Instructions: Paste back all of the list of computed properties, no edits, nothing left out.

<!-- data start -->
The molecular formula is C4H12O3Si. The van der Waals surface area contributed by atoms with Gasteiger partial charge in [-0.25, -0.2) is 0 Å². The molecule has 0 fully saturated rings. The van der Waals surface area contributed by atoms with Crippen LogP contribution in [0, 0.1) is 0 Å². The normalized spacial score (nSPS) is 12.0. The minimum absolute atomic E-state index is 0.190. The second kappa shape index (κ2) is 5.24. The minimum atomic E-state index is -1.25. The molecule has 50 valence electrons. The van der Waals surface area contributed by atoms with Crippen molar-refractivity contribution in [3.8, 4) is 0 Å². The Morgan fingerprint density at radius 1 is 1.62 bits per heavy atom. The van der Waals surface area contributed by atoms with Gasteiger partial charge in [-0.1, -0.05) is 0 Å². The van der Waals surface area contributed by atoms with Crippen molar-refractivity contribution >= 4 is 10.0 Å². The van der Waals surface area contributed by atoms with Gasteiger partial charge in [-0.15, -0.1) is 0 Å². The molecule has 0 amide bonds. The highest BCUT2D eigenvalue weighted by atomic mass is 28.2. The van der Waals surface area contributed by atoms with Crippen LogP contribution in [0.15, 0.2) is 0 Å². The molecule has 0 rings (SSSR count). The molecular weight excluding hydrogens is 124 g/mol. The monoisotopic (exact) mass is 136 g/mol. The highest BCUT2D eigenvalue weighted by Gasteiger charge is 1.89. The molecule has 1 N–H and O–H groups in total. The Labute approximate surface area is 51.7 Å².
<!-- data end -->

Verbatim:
The molecular formula is C4H12O3Si. The van der Waals surface area contributed by atoms with Gasteiger partial charge in [-0.25, -0.2) is 0 Å². The molecule has 0 fully saturated rings. The van der Waals surface area contributed by atoms with Crippen LogP contribution in [0, 0.1) is 0 Å². The normalized spacial score (nSPS) is 12.0. The minimum absolute atomic E-state index is 0.190. The second kappa shape index (κ2) is 5.24. The minimum atomic E-state index is -1.25. The molecule has 50 valence electrons. The van der Waals surface area contributed by atoms with Crippen molar-refractivity contribution in [3.8, 4) is 0 Å². The Morgan fingerprint density at radius 1 is 1.62 bits per heavy atom. The van der Waals surface area contributed by atoms with Gasteiger partial charge in [-0.1, -0.05) is 0 Å². The van der Waals surface area contributed by atoms with Crippen molar-refractivity contribution >= 4 is 10.0 Å². The van der Waals surface area contributed by atoms with Gasteiger partial charge in [-0.15, -0.1) is 0 Å². The molecule has 0 amide bonds. The highest BCUT2D eigenvalue weighted by atomic mass is 28.2. The van der Waals surface area contributed by atoms with Crippen LogP contribution in [0.15, 0.2) is 0 Å². The molecule has 0 rings (SSSR count). The molecular weight excluding hydrogens is 124 g/mol. The monoisotopic (exact) mass is 136 g/mol. The highest BCUT2D eigenvalue weighted by Gasteiger charge is 1.89. The molecule has 1 N–H and O–H groups in total. The Labute approximate surface area is 51.7 Å².